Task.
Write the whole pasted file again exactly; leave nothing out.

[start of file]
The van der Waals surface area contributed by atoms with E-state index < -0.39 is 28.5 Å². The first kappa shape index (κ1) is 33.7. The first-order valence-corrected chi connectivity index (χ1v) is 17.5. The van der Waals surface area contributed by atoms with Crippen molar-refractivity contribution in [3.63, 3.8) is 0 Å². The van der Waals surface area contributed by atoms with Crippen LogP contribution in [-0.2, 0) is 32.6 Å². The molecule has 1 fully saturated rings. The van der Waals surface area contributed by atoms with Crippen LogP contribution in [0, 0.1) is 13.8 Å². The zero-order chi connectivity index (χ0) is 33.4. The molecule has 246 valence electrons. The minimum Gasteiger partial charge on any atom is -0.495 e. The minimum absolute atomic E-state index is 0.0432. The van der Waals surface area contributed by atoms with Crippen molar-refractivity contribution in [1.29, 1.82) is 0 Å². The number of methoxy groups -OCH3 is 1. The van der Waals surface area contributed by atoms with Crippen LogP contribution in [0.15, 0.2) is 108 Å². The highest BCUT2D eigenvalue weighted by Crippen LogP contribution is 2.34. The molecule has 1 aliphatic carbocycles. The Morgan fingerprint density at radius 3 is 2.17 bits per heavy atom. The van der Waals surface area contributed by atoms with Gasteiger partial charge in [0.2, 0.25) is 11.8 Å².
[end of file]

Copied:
The van der Waals surface area contributed by atoms with E-state index < -0.39 is 28.5 Å². The first kappa shape index (κ1) is 33.7. The first-order valence-corrected chi connectivity index (χ1v) is 17.5. The van der Waals surface area contributed by atoms with Crippen molar-refractivity contribution in [3.63, 3.8) is 0 Å². The van der Waals surface area contributed by atoms with Crippen LogP contribution in [-0.2, 0) is 32.6 Å². The molecule has 1 fully saturated rings. The van der Waals surface area contributed by atoms with Crippen LogP contribution in [0, 0.1) is 13.8 Å². The zero-order chi connectivity index (χ0) is 33.4. The molecule has 246 valence electrons. The minimum Gasteiger partial charge on any atom is -0.495 e. The minimum absolute atomic E-state index is 0.0432. The van der Waals surface area contributed by atoms with Crippen molar-refractivity contribution in [1.29, 1.82) is 0 Å². The number of methoxy groups -OCH3 is 1. The van der Waals surface area contributed by atoms with Crippen LogP contribution in [0.15, 0.2) is 108 Å². The highest BCUT2D eigenvalue weighted by Crippen LogP contribution is 2.34. The molecule has 1 aliphatic carbocycles. The Morgan fingerprint density at radius 3 is 2.17 bits per heavy atom. The van der Waals surface area contributed by atoms with Gasteiger partial charge in [0.2, 0.25) is 11.8 Å².